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Former East Oktibbeha player settles in at Rutgers

December 1, 2010

By DANNY P. SMITH
sdnsports@bellsouth.net

The Rutgers University women's basketball team is getting hot and so is April Sykes.
Sykes, a former player at East Oktibbeha High School in Crawford, averaged 18 points in two games as the Scarlet Knights won the Hyatt Place Lady Rebel Round-up Championship in Las Vegas, Nev., and was chosen the Tournament MVP.
Going into her third season at Rutgers, Sykes is gaining confidence and success in Las Vegas has done wonders for her confidence.
"It's been a learning process from my freshman year until now," Sykes said. "I've learned a lot. I had a hard couple of years, but I've grown from it and I believe I've accomplished more, knowing my past and how my freshman and sophomore years came about. I've done 10 times better this year than I've done in my past years. My shot is falling better."
While in Las Vegas, Sykes scored 19 points in a 71-39 victory for the Scarlet Knights against Pacific, then followed that up with an 18-point effort in a 65-52 win against Oregon State.
Rutgers coach C. Vivian Stringer said Sykes is understanding more and more how to approach the game.
"I thought she was really relaxed and calm," Stringer said of Sykes play in Las Vegas. "She didn't seem to be rushing things. She stayed in a flow and let the ball come to her."
Stringer believes Sykes is more comfortable with her game now that she's entered her junior season.
One of the reasons for that is that Sykes has worked extremely hard to battle back from a shoulder injury suffered during her freshman season.
"She knew what she needed to do after her freshman year and had the right attitude," Stringer said. "She had that (shoulder) surgery and in itself made her basically immobile. They wouldn't allow her to run or anything so she gains weight, she's out of shape, doesn't get a touch and wasn't satisfied with her freshman year - none of us were.
"The next thing you know, the year approaches again. So it's been that kind of situation for her. She has worked hard, she has lost weight, she is in better condition and I think that she's much more confident, and she's worked with a number of people to help herself be more efficient."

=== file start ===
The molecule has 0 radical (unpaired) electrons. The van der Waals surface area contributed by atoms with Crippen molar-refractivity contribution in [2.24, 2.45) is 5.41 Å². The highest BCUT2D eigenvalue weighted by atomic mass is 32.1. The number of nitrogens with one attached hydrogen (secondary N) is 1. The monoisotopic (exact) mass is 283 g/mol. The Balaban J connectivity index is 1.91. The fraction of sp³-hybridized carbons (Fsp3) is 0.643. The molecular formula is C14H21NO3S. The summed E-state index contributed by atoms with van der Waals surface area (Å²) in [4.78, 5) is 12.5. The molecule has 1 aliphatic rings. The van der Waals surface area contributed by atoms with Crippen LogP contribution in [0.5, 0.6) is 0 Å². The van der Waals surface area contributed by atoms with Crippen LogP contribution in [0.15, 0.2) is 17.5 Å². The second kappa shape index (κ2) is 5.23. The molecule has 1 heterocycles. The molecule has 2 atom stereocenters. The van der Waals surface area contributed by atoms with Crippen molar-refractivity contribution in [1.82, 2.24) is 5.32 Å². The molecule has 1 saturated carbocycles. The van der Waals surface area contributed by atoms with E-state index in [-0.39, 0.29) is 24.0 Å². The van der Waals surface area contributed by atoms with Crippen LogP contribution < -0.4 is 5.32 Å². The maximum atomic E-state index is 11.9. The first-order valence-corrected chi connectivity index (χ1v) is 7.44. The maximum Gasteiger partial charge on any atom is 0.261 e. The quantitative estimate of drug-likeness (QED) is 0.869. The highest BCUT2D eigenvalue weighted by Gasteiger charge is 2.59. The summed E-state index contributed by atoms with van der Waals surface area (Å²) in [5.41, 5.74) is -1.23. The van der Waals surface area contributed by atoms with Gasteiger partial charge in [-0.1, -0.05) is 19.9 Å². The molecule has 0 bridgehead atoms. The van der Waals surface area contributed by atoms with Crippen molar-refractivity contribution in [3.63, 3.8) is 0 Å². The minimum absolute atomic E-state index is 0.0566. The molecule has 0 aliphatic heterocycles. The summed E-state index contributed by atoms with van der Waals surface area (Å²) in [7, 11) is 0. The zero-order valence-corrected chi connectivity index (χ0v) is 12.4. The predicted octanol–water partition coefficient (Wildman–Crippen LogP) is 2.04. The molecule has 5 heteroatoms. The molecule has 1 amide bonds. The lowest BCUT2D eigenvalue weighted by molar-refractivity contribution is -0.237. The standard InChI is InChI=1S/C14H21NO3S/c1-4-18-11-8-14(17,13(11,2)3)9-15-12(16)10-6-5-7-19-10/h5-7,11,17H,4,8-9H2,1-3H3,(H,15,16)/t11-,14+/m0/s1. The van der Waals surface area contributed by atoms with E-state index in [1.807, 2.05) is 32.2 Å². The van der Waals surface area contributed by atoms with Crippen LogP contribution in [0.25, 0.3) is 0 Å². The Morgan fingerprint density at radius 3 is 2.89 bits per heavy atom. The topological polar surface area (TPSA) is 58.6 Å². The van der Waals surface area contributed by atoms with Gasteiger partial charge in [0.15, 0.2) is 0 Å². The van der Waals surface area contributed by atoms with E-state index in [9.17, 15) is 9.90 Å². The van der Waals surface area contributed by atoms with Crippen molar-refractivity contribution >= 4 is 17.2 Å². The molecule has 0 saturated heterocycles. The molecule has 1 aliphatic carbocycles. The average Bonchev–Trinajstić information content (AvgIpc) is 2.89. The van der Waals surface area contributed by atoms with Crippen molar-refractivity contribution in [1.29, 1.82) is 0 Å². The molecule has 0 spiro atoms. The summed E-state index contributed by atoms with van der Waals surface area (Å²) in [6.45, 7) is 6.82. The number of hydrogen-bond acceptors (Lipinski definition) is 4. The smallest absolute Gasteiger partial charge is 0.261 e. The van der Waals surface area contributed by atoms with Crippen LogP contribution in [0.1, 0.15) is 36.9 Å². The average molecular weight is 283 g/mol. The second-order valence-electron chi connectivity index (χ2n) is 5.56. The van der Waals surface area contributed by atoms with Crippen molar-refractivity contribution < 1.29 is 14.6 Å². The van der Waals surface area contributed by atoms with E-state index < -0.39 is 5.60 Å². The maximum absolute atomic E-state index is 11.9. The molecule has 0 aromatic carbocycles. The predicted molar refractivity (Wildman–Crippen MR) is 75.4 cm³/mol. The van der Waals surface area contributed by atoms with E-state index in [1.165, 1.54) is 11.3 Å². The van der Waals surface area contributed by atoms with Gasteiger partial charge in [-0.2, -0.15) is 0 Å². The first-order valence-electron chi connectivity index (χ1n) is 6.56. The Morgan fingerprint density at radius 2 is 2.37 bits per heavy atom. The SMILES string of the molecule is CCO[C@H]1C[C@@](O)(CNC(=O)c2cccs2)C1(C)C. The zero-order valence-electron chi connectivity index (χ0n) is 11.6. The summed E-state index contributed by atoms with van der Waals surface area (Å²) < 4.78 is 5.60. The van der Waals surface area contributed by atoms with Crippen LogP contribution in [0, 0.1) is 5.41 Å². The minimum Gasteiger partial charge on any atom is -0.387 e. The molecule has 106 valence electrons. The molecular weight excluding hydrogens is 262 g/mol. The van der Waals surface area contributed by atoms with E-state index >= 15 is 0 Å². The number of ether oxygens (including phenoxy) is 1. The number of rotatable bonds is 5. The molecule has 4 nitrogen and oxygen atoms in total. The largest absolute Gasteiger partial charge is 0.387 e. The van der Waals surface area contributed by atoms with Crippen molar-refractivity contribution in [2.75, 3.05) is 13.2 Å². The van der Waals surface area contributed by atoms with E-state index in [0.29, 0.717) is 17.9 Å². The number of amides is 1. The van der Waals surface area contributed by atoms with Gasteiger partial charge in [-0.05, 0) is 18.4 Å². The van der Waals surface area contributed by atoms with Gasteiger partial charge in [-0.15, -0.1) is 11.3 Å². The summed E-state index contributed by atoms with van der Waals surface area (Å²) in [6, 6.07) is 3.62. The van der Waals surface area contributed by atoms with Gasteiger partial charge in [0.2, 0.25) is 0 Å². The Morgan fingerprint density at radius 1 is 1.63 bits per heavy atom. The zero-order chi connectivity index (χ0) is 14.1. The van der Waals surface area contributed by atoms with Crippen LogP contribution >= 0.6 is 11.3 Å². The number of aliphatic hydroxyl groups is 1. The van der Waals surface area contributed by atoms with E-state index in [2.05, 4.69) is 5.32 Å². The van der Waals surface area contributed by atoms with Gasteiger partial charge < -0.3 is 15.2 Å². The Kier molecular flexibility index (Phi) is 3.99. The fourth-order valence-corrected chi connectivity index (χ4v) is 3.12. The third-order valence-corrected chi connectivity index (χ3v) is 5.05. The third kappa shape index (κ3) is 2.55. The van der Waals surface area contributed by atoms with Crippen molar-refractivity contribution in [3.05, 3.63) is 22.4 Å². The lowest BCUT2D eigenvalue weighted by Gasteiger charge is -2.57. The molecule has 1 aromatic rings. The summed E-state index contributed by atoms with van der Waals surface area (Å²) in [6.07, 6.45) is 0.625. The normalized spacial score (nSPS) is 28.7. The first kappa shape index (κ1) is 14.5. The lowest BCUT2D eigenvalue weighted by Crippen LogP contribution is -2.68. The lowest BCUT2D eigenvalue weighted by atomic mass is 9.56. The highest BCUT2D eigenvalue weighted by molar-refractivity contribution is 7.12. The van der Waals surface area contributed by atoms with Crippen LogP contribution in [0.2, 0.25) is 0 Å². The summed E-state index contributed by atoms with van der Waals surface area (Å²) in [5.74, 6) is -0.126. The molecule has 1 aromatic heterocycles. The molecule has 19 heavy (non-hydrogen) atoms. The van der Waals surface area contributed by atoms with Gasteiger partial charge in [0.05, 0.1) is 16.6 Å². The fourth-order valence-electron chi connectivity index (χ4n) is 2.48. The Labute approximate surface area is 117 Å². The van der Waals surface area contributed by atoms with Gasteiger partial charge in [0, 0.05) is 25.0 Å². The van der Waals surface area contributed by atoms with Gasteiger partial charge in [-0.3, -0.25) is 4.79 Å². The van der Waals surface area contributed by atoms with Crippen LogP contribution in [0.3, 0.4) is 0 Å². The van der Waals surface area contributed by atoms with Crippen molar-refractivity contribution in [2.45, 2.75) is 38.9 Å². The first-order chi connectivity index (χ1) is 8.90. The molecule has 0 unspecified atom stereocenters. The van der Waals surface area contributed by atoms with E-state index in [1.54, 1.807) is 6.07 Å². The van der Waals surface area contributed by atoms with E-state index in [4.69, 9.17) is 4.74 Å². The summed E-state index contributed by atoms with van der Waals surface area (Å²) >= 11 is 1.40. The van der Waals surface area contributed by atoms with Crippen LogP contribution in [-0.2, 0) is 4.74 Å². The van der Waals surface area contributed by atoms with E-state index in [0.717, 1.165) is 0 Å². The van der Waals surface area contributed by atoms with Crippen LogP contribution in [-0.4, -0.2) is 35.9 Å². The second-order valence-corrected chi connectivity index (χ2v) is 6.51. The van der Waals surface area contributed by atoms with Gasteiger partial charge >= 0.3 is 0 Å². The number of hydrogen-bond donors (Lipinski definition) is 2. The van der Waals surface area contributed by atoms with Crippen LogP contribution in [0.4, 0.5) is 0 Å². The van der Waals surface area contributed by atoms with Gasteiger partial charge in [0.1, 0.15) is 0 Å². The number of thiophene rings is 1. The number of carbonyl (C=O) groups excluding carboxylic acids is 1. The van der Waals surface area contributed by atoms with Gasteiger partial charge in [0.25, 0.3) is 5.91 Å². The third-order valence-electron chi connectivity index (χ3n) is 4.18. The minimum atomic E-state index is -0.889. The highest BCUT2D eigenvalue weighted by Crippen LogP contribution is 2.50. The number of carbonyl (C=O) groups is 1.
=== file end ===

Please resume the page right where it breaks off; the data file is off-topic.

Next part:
As a highly-recruited player out of East Oktibbeha, Stringer knows the pressure to perform can be a tremendous burden for Sykes.
Stringer has done what she can to keep that from happening.
"What April wants to do and what we need her to do is unlock," Stringer said. "I don't intend to put anything on her in terms of expectations (by saying) you should do this or you should do that. I need her to be a part of everybody else and not worry about it because the greatest burden that anyone ever has is the expectation that one has of oneself and the expectation that everybody else has.
"It's a matter of trying as best as you can because she cares about people, she cares about this team, and she's trying to deliver."
Stringer knows Sykes has "it within her" to be a good player, but wants her to rely on teammates more saying, "It's not her. It's on everybody."
Sykes values Stringer's instruction and doesn't consider the fact she's playing for a Hall of Fame coach.
"It's like having a famous person as a mother or father," Sykes said. "It becomes common to you because you see them every day and you are around them. She cares for you as a person on and off the court and as a coach, she's a great mentor you can learn from. I don't even look at her as a Hall of Fame coach because I see her every day."
Prior to playing for the Scarlet Knights, Sykes was tutored by coach Cynthia Davenport at East Oktibbeha.
Sykes said basketball has always been a part of her life, but Davenport taught her life lessons off the court.
"She helped me grow as a person and taught me there was more to life outside of basketball," Sykes said. "She helped me realize there was a life off the basketball court as far as the classroom and being a leader. Even in college, leading my team in high school has helped me with our freshmen this year."
While comparing coaches, Sykes said you can take Davenport's personality, add more fire to it and get Stringer.
"(Stringer) reaches a whole another level of intensity," Sykes said.
Stringer has Rutgers playing well after it lost the first two games of the season. The Scarlet Knights, who travel to Temple tonight, have now won four-straight.
"Things are going well right now," Sykes said. "We're growing as a team and learning and maturing faster. We're a young team, but it doesn't show as much on the court because we've grown and love playing basketball with each other. It's been pretty easy so far."
Sykes admits misses home, but takes pride each time she's introduced by the public address announcer as being from Starkville, Mississippi.
"I'm doing this for Mississippi," Sykes said of her standing at Rutgers. "They know Starkville is on the map. There are positive things coming from that."

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